Here are some general existentials:
An island volcano exists.
There are uninhabited planets.
Faithful husbands exist.
Unicorns do not exist.
There aren't many chess players in Bagdad, Arizona.
Each of these is expressible salva significatione et veritate (without loss of meaning or truth) by a corresponding instantiation claim:
The concept island volcano is instantiated.
The concept uninhabited planet is instantiated.
The property of being a faithful husband is exemplified.
The property of being a unicorn is not exemplified.
The concept Bagdad, Arizona chess player has only a few instances.
Should we conclude that every general existential is expressible as an instantiation claim? No. 'Everything exists' is a true general existential. It affirms existence and is not singular. But it does not make an instantiation claim. If you think it does, tell me which property it says is instantiated.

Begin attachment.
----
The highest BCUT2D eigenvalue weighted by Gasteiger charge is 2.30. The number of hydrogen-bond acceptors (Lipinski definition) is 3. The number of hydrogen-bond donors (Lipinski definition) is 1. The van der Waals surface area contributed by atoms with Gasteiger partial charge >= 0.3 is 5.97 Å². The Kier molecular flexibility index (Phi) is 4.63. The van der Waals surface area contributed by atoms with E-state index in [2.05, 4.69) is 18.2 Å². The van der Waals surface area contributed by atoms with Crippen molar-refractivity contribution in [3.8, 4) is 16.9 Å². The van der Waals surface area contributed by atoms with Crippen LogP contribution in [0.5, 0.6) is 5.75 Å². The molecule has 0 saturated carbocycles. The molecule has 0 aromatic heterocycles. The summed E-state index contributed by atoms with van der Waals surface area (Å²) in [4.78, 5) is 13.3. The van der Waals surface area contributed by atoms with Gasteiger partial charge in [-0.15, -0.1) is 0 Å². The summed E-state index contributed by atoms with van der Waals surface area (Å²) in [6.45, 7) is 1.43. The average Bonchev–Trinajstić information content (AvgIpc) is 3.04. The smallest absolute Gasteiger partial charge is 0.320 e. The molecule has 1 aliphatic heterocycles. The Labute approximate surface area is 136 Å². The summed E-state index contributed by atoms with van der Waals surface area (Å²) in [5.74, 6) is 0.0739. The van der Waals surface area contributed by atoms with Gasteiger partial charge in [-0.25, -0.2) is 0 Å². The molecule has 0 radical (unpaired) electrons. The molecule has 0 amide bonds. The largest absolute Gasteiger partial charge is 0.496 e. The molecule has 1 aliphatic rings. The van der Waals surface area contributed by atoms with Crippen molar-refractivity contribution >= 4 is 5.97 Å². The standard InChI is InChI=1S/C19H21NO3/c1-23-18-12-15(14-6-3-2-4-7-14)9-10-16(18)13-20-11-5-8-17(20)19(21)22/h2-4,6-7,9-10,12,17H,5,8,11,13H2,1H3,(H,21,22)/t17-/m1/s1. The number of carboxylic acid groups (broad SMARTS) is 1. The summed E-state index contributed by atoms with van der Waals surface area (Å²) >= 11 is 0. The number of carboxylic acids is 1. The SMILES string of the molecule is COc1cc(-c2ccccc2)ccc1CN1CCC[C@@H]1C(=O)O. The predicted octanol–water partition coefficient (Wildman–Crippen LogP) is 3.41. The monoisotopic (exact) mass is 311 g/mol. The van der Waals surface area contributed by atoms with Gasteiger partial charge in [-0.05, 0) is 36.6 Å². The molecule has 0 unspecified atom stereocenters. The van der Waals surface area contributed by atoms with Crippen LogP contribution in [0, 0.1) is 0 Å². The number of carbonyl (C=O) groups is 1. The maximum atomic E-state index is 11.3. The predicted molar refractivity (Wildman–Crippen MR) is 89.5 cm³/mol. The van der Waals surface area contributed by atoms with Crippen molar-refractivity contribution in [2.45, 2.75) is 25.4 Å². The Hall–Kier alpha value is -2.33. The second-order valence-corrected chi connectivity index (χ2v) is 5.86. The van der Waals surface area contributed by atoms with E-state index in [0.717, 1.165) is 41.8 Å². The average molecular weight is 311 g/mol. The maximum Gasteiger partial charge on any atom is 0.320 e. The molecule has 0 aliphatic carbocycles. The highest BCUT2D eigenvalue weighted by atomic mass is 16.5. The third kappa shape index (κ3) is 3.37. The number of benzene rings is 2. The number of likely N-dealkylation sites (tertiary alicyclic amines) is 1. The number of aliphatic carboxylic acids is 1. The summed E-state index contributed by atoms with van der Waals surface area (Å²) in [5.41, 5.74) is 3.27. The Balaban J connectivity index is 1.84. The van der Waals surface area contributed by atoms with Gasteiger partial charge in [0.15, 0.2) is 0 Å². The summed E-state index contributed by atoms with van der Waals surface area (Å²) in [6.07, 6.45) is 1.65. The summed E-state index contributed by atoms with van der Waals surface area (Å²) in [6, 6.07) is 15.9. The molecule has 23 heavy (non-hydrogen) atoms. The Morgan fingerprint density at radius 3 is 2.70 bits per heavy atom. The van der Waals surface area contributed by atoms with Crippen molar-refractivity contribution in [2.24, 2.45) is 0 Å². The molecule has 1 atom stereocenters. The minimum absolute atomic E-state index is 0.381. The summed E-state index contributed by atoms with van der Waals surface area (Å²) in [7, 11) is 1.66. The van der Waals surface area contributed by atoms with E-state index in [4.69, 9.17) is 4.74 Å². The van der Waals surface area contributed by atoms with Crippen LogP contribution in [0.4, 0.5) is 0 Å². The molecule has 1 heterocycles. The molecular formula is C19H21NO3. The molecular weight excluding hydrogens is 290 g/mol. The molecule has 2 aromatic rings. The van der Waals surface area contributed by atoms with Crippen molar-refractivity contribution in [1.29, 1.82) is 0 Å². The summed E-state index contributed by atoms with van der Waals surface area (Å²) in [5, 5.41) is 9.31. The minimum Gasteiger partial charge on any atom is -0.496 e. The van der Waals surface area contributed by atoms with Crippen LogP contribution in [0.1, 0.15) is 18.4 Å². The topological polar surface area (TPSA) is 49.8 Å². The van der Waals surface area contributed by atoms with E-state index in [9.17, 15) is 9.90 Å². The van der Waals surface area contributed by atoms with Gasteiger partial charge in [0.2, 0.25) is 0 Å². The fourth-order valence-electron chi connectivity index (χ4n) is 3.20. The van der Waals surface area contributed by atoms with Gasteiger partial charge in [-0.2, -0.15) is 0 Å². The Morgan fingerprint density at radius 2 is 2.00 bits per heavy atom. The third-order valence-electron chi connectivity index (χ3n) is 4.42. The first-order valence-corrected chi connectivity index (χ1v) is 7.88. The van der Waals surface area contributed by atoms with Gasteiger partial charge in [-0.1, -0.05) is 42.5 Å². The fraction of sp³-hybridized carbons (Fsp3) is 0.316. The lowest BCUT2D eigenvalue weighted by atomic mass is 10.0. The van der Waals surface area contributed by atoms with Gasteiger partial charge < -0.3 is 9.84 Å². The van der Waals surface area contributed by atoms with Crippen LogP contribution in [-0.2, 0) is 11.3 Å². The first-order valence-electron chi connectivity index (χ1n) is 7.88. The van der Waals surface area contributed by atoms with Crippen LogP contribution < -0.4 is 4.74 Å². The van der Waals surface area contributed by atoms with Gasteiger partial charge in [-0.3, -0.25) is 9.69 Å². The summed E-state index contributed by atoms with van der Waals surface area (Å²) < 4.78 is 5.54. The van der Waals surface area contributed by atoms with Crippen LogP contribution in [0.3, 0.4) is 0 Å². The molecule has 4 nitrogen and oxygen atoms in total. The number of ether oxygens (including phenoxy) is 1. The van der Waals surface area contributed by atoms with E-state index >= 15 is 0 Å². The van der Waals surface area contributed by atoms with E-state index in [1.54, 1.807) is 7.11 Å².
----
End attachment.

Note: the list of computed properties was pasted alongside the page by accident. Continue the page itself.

Please note that it cannot be the property of existence. For there is no first-level property of existence, and the whole point of translations such as the above is to disabuse people of the very notion that existence is a first-level property.
Addendum, 4:40 PM. The problem arises also for 'Something exists,' 'Something does not exist,' and 'Nothing exists.' Consider the latter. It is not true but it is (narrowly-logically) possibly true. In any case it is meaningful. Can it be expressed as an instantiation claim? If I want to deny the existence of unicorns I say that the concept unicorn has no instances. What if I want to deny the existence of everything? Which concept is it whose non-instantiation is the nonexistence of everything?